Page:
“Really, all of you are distinguished guests,” he said, noting the resent and past City Councils and administrations were represented among those present, also the legislative delegation: Sen. Keith Burdette and Delegates Joe Albright, George Farley and Sandy Rogers.
In discussing the mansion project he cites five D’s: dreams, desire, dedication, determination and donations.
Nicely introduced William O. Lay, vice president of the Blennerhassett Park Commissioner, who was acting in the absence of commission chairman Dr. Fay P. Greene, M. D., who was unable to be present.
“It is a day the commission has looked forward to for many, many moons,” Lay said. “We welcome you to share with us this momentous occasion.”
Among those in the audience was A. B. “Champ” Smith III of Parkersburg, a pioneer in the move toward development of the island.
He was recognized by Lay for his effort in this direction.
“Several years ago the thought was conceived of recreating Harman Blennerhassett’s Eden on the River – and with the aid of many people this thing came about,[“] said Lay, citing Smith along with Dr. Greene and others in conjunction with the initial concept.
Smith in 1969 asked the Sesquicentennial Committee of which he was chairm[a]n to make development of the island a continuing project.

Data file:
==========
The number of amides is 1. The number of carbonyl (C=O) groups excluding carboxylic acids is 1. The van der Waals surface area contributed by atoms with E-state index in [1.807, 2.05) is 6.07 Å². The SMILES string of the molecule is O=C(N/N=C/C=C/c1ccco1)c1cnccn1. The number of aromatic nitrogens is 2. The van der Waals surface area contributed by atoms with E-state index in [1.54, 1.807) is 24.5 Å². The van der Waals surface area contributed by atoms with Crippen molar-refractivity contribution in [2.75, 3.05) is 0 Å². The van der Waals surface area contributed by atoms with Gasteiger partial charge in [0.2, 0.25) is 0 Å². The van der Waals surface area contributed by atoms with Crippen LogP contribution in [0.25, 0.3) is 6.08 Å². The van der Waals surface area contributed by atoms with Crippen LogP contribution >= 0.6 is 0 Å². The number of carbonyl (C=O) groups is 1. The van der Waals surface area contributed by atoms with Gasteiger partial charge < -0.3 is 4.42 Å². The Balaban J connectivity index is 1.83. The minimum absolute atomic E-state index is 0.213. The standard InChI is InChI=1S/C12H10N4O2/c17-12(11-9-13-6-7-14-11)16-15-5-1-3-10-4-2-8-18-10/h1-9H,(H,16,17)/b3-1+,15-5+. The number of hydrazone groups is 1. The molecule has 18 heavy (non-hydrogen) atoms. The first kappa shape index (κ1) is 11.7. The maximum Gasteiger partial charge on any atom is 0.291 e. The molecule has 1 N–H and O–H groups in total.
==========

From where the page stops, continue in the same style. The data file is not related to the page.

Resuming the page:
Lay also singled out Dr. Greene, Fowler and Commission Historian Dr. Ray Swick for their efforts.
“Our commission can’t speak too highly of these three people,” he said.
“They made this project go. They kept it together,” Lay said.
He also recognized Albright, Farley and the governor’s office for their efforts and diligence and the two commission members present, James M. Bradley Jr. of Parkersburg and Mrs. Freda N. Paul of Huntington.
J. Delmar Baker, president of County Roads Travel Council and manager of Fenton Gift Shop at Williamstown, and Tag Galyean of TAG Architects, Inc., of Charleston and Washington, D. C., also spoke prior to Fowler’s remarks in introducing the governor.
Baker termed the project “a major milestone in the economic development of the entire Mid-Ohio Valley.”
“It will be the catalyst for more and improved motels, camp grounds, service stations, retail stores and other businesses that supply them,” he said.
Galyean cited the historical, archaeological and architectural research associated with the mansion restoration and recognized Dave Burson who was the lead architect for the project.
Prior to introducing the governor, Fowler noted the presence of Jack Stephens, president of Carl E. Stephens Construction Co., among those assembled for the ceremony. The Parkersburg firm submitted the lowest base bid - $785,000 – on the project.
Rockefeller arrived on the island by helicopter and following the ceremony took off for Wheeling with subsequent planned stops at Jackson’s Mill for Boys State, Cheylan and Fayette County.
Others made the trip to the island and back aboard the sternwheelers Blennerhassett and Centennial. Food, courtesy of the governor’s office, was catered by island concession operator May Meeks. A cake decorated with a likeness of the mansion was from McHappy’s. Fresh cut flowers were furnished by Obermeyer’s.
Fowler said contract documents for the mansion restoration are being processed at this time. He expressed hope of construction starting late this month. On display was a model of the structure. It was by TAG Architects.
Parks and Recreation